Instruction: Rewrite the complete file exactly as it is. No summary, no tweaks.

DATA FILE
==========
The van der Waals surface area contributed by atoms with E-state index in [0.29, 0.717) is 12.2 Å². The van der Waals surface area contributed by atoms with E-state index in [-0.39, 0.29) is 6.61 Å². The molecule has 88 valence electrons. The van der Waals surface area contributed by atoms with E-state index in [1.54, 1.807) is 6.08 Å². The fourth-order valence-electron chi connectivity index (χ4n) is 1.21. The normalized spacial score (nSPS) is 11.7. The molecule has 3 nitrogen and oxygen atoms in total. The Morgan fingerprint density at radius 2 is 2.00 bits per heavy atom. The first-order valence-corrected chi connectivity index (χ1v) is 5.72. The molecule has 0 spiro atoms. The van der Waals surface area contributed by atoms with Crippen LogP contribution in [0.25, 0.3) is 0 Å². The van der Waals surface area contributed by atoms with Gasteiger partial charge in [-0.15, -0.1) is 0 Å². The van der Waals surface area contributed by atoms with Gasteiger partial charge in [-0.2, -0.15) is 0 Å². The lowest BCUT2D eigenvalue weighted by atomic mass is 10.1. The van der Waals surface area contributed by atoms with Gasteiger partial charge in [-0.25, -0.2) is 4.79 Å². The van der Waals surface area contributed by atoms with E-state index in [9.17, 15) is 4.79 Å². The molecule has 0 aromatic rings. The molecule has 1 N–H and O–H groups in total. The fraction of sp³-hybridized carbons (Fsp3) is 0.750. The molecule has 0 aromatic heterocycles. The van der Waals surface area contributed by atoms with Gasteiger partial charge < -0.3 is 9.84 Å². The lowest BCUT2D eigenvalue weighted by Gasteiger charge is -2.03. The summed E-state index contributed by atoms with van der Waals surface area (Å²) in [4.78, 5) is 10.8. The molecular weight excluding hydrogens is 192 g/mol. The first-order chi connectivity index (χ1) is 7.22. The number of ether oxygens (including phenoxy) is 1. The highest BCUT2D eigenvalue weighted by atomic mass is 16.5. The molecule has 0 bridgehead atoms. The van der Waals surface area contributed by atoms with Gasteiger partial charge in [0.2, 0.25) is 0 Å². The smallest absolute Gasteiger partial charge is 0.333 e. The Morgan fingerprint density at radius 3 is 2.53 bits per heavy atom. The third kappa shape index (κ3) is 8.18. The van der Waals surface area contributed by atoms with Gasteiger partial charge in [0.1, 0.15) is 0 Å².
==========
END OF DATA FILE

The van der Waals surface area contributed by atoms with E-state index in [0.29, 0.717) is 12.2 Å². The van der Waals surface area contributed by atoms with E-state index in [-0.39, 0.29) is 6.61 Å². The molecule has 88 valence electrons. The van der Waals surface area contributed by atoms with E-state index in [1.54, 1.807) is 6.08 Å². The fourth-order valence-electron chi connectivity index (χ4n) is 1.21. The normalized spacial score (nSPS) is 11.7. The molecule has 3 nitrogen and oxygen atoms in total. The Morgan fingerprint density at radius 2 is 2.00 bits per heavy atom. The first-order valence-corrected chi connectivity index (χ1v) is 5.72. The molecule has 0 spiro atoms. The van der Waals surface area contributed by atoms with Crippen LogP contribution in [0.25, 0.3) is 0 Å². The van der Waals surface area contributed by atoms with Gasteiger partial charge in [-0.15, -0.1) is 0 Å². The van der Waals surface area contributed by atoms with Gasteiger partial charge in [-0.2, -0.15) is 0 Å². The lowest BCUT2D eigenvalue weighted by atomic mass is 10.1. The van der Waals surface area contributed by atoms with Gasteiger partial charge in [-0.25, -0.2) is 4.79 Å². The van der Waals surface area contributed by atoms with E-state index in [9.17, 15) is 4.79 Å². The molecule has 0 aromatic rings. The molecule has 1 N–H and O–H groups in total. The fraction of sp³-hybridized carbons (Fsp3) is 0.750. The molecule has 0 aromatic heterocycles. The van der Waals surface area contributed by atoms with Gasteiger partial charge < -0.3 is 9.84 Å². The lowest BCUT2D eigenvalue weighted by Gasteiger charge is -2.03. The summed E-state index contributed by atoms with van der Waals surface area (Å²) in [4.78, 5) is 10.8. The molecular weight excluding hydrogens is 192 g/mol. The first-order chi connectivity index (χ1) is 7.22. The number of ether oxygens (including phenoxy) is 1. The highest BCUT2D eigenvalue weighted by atomic mass is 16.5. The molecule has 0 bridgehead atoms. The van der Waals surface area contributed by atoms with Gasteiger partial charge in [0.2, 0.25) is 0 Å². The smallest absolute Gasteiger partial charge is 0.333 e. The Morgan fingerprint density at radius 3 is 2.53 bits per heavy atom. The third kappa shape index (κ3) is 8.18. The van der Waals surface area contributed by atoms with Gasteiger partial charge in [0.1, 0.15) is 0 Å².